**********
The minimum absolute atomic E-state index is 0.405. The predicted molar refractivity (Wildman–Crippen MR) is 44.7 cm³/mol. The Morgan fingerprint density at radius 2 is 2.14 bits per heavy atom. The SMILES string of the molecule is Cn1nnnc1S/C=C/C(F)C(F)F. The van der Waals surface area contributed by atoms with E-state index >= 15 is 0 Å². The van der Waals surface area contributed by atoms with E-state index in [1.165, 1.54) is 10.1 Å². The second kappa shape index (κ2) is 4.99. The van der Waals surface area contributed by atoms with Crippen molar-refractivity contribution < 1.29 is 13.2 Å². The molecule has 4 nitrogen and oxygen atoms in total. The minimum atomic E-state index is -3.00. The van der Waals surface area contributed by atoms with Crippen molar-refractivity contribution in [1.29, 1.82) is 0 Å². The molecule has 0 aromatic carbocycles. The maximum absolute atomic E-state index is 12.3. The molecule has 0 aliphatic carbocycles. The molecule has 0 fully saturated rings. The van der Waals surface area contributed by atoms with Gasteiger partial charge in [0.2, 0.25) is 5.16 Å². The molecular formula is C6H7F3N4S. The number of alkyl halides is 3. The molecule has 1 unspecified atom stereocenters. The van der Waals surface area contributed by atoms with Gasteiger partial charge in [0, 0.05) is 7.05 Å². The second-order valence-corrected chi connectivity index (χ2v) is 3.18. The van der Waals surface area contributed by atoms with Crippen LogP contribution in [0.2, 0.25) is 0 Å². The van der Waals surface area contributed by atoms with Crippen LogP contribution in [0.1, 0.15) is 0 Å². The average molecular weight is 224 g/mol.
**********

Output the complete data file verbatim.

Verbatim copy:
The minimum absolute atomic E-state index is 0.405. The predicted molar refractivity (Wildman–Crippen MR) is 44.7 cm³/mol. The Morgan fingerprint density at radius 2 is 2.14 bits per heavy atom. The SMILES string of the molecule is Cn1nnnc1S/C=C/C(F)C(F)F. The van der Waals surface area contributed by atoms with E-state index >= 15 is 0 Å². The van der Waals surface area contributed by atoms with E-state index in [1.165, 1.54) is 10.1 Å². The second kappa shape index (κ2) is 4.99. The van der Waals surface area contributed by atoms with Crippen molar-refractivity contribution < 1.29 is 13.2 Å². The molecule has 4 nitrogen and oxygen atoms in total. The minimum atomic E-state index is -3.00. The van der Waals surface area contributed by atoms with Crippen molar-refractivity contribution in [1.29, 1.82) is 0 Å². The molecule has 0 aromatic carbocycles. The maximum absolute atomic E-state index is 12.3. The molecule has 0 aliphatic carbocycles. The molecule has 0 fully saturated rings. The van der Waals surface area contributed by atoms with Gasteiger partial charge in [0.2, 0.25) is 5.16 Å². The molecular formula is C6H7F3N4S. The number of alkyl halides is 3. The molecule has 1 unspecified atom stereocenters. The van der Waals surface area contributed by atoms with Gasteiger partial charge in [0, 0.05) is 7.05 Å². The second-order valence-corrected chi connectivity index (χ2v) is 3.18. The van der Waals surface area contributed by atoms with Crippen LogP contribution in [0.2, 0.25) is 0 Å². The van der Waals surface area contributed by atoms with Crippen LogP contribution in [0.1, 0.15) is 0 Å². The average molecular weight is 224 g/mol.